To boo?

By James Jorden

The opening of a new production of La Traviata at the Met tonight offers an ideal opportunity to address a fact of modern operatic life, the booing, apparently reflexive, of the director and production team at the first night’s curtain call.

Now, booing and other expressions of disapproval have a long history in the opera house. Likely the public was booing opera singers long before anyone booed professional wrestlers or baseball players. I’ve always thought that the famous climactic scene in Dangerous Liaisons, when Marquise de Merteuil gets read to filth by the audience at the opera house, gains in power when we remember that their hissing actually has a specific meaning in the context of a theater.  

When an audience boos, that’s a clear and unmistakable sign of violent disapproval. Booing someone at a dinner party, or on the street, would clearly be understood as unfriendly, but the meaning would be obscure.

Now, the booing of performers can be justified (if any booing can be justified) by fairly straightforward reasoning: there is an expected quality or event in the performance, and the singer failed: the tenor cracks Rodolfo’s high C, the mezzo sings Amneris’ judgment scene flat, the bass has a wobble you can drive a truck through.

To this list of possibilities, I can add a reason I personally found valid for booing a singer. About a decade ago, the Met presented a new production of a middle period Verdi opera, and the leading soprano seemed to mark the entire performance, singing barely audibly except for an occasional high note, and sleepwalked thought the part dramatically. She was just overpowering dull for three hours, and when she took her solo call, I did let out a loud boo. Very audible it was, too, among the tepid applause.

Nowadays nobody would think of booing a singer, but stage directors are considered fair game; in fact, it’s pretty much a foregone conclusion that Willy Decker will be booed tonight at the Met. But the question here: does booing Decker mean the same thing as booing a singer?

I don’t think so, actually. If you ask someone who’s booed a director why he did it, the answer is most likely not going to be “he didn’t tell the story clearly” or “he didn’t hold my interest” (both, I would say, valid reasons for disapproval of a director) but rather “he didn’t respect the libretto” or “he showed his disdain for Verdi.”

Well, okay, I’m all for respecting the libretto and I figure Verdi has earned our esteem if anyone has. But what I don’t believe is that the “respect” booers are really booing for that precise reason.

It comes down to what is actually in the score and libretto and what the veteran operagoer has come to assume is in the score and libretto because he has seen the work performed on particular way over and over again. But what is traditional is not always, indeed is not often either the original creators’ vision of the way the work should be performed, or else (more important, I think) a valid director’s reaction to the work as it is being presented to a specific audience.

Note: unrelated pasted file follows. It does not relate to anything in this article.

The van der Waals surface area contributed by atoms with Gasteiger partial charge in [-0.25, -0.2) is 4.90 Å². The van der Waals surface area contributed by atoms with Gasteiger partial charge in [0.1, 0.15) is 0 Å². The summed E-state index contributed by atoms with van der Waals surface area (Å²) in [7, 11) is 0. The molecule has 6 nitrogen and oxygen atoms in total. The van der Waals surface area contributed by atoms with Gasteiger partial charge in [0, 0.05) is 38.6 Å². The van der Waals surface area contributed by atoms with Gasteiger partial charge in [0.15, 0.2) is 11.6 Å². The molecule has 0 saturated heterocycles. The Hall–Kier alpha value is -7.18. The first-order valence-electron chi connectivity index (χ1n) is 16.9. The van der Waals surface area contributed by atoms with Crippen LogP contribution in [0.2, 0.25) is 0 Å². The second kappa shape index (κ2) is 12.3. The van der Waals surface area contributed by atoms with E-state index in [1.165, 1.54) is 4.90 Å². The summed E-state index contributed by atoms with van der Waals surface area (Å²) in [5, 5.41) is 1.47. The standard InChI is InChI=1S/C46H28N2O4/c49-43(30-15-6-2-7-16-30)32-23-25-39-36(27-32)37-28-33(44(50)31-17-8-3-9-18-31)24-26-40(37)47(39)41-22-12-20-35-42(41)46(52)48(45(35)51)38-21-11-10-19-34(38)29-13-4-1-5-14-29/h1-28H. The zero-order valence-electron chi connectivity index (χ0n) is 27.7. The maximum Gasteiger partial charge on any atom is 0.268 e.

We might look back at La traviata, Decker has the performers costumed in what is recognizably modern fashion: a knee-length cocktail dress for Violetta, “Black Tie Optional” evening suits for the men. The traditional way to costume the opera, of course, is in the crinolines and tailcoats of the era of its premiere, i.e., the early 1850s.

It is true that Verdi asked asked for the opera to be set in that period, though the original production and many following it into the late 19th century followed the bowderlized stage direction in the libretto fixing the setting as “Parigi e sue vicinanze nel 1700 circa.” The thinking, perhaps, was that by pushing back the story a century and a half, the difficult subject matter of prostitution might be glossed over enough to avoid censorship.

So, setting the work in 1850 violates the letter of the libretto, but it honors the spirit of Verdi’s intentions. Or does it? Call it quibbling, but I say that Verdi never said or even implied “1850” as a fixed date, but rather as an indication of “the present.”  It’s hard to imagine, for example, that if Verdi saw a revival of the work in the 1870s he would object to Violetta in a bustle, or, twenty years later, his heroine in a princesse tea gown.

After that, what with Verdi no longer being on the scene to vet ladies’ fashions after his death in 1901, producers of Traviata are forced to make a choice: the indicated 1700, the implied 1850, or the more broadly understood “present.” Decker, it seems, leans toward the third choice. But that “third choice” is not, I think, disrepectful; rather, it simply respects a different interpretation of Verdi’s stated intention.

So, boo if you must, but please let the boo be a boo of reproof for a job badly done, not a simple expression of disagreement with the director’s ideas.

Tags: , , ,

Comments are closed.